Major Market Brands Involved In The Exploitation Of Indian Workers

Vivian Haas
International Business Writer

Allegations of exploitative condition and poor working conditions have come out against major brand factories in India. There are allegations against the supermarket chains Marks & Spencer, Tesco, and Sainsbury’s, in addition to the fashion company Ralph Lauren, from factory workers who claim that they are being exposed to poor working conditions that include overworking without compensation, no bathroom and water breaks, and a threatening environment.

In an interview with BBC, a female Ralph Lauren employee (who wishes to remain anonymous) claimed in an interview that, “We’re made to work continuously, often through the night, sleeping at 3am then waking up by 5am for another full day”. Claims against Ralph Lauren center around managers forcing workers to stay overnight without prior notice to complete orders, sometimes making them sleep on the factory floor. The workers had to stay absurd hours to create clothing to keep up with the high demand set by the employer company. If the workers, who are primarily women, refused to work these additional hours, they were threatened to be fired. In addition, the workers claim to be constantly subjected to verbal abuse from their supervisors. Not only are these female workers subjugated to horrible working conditions, but they are also living in fear while working at these factories.

These claims of overworking go against India’s Factories Act, which states that “no worker should exceed more than 48 hours a week and work a max of 9 hours a day”. The law also states that female workers should only work night shifts if they choose to do so, which Ralph Lauren is violating by forcing female workers to stay overnight to make the brand’s clothing. When Ralph Lauren heard about these claims, the company stated that they were deeply concerned because they are a part of the Ethical Trading Initiative (ETI). The ETI includes a pledge that workers are not subjected to verbal abuse, overtime is voluntary, and working hours are not excessive. Since the allegations against Ralph Lauren claiming their factories violated the pledge they took, Ralph Lauren has stated that they will conduct investigations in order to ensure a safe, healthy, and ethical workplace.

Many working Indian women are being exploited and subjected to inhumane working conditions. (Photo courtesy of Getty Images)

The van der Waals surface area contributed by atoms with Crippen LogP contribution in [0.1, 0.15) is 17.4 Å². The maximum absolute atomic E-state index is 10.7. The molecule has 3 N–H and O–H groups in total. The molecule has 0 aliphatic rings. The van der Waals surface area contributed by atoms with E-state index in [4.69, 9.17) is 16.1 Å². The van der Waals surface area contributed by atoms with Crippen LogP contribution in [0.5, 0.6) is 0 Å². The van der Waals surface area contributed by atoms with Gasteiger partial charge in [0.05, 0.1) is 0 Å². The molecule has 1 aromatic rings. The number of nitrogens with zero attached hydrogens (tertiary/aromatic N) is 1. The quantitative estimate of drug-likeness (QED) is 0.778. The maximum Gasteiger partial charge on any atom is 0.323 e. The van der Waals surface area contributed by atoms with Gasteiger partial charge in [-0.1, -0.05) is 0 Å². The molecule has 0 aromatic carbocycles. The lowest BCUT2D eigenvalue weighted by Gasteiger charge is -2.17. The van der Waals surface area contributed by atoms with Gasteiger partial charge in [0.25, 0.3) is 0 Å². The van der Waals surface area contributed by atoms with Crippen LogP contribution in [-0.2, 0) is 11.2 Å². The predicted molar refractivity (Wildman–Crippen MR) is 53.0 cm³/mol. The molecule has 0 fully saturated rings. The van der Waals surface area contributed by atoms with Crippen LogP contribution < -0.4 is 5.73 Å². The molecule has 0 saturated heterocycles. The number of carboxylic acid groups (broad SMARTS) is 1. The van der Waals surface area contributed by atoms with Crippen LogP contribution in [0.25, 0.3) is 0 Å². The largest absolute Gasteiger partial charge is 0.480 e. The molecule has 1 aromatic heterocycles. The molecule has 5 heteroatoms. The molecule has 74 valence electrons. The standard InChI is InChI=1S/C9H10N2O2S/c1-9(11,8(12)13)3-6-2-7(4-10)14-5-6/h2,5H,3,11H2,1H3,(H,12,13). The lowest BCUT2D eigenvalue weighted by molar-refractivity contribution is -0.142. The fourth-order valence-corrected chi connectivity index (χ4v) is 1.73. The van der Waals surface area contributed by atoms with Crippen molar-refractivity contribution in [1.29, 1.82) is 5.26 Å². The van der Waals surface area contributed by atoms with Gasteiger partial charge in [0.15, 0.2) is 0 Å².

Allegations against the supermarket chain Marks & Spencer include no bathroom breaks, not being able to drink water while on shift, and barely getting time to eat lunch. One worker revealed that her manager would stand behind staff in the canteen and blow a whistle to send them back to work. There have also been claims of increased workloads, being forced to stay late, and if the workers refuse to work overtime, then they are threatened to be fired. Marks & Spencer claimed they were shocked about these allegations and conducted an unannounced audit of its Indian sites. As a result, Marks & Spencer found evidence of unacceptable overtime working practices. To protect their employees and make sure that there is no misuse of overtime, the company will implement regular unannounced audits to check their working practices. However, Marks & Spencer did not find any evidence regarding bathroom breaks, workers being denied water, or verbal abuse. Since the company did not find any evidence regarding these allegations, the company has disputed these claims made by the employees.

Tesco and Sainsbury have also received the same allegations as Marks & Spencer Workers from both companies have claimed that they do not receive bathroom breaks, they work overtime without extra pay, not being able to drink water while on shift, and barely get time to eat. In response to these allegations, Tesco revealed their plans to prohibit workers from receiving excessive overtime and ensure that their employees are fully compensated at the correct rates for any overtime hours they worked. Sainsbury claims that they will closely monitor their factories to watch for any unethical practices that may occur. Sainsbury is also insisting on a number of actions with the supplier in order for them to continue working with the factory. Sainsbury hopes that the supplier will take actions against the factories that overexploited their employees and put in rules and regulations to protect the employees.

All brands that were related to this scandal do not own or operate the factories that have these harsh work environments. The factories are suppliers and manufacturers of products for these companies around the world. While there is a distance between the brand companies and the factories, the brands are being admonished for using factories that put these unethical work practices into place One owner of the clothing supplier stated that with brands pushing for cheaper clothes, suppliers are forced to cut corners to meet orders, which can result in the mistreatment of employees. These employees are constantly subjected to harsh working conditions and exploitation, despite the companies attempts at auditing. The factories usually know when these audits are coming and temporarily fix everything beforehand. As a result, eliminating exploitation becomes very hard to identify in the supplier business, especially when it involves female workers. When businesses look to cut costs for the sake of profits, female workers usually find themselves being taken advantage of. BBC has shown women working in garment factories earning as little as $2.96 a day. The responsibility of eradicating exploitation cannot fall solely on the employer brand companies. The Indian government must take actions as well in order to stop the mistreatment of employees.


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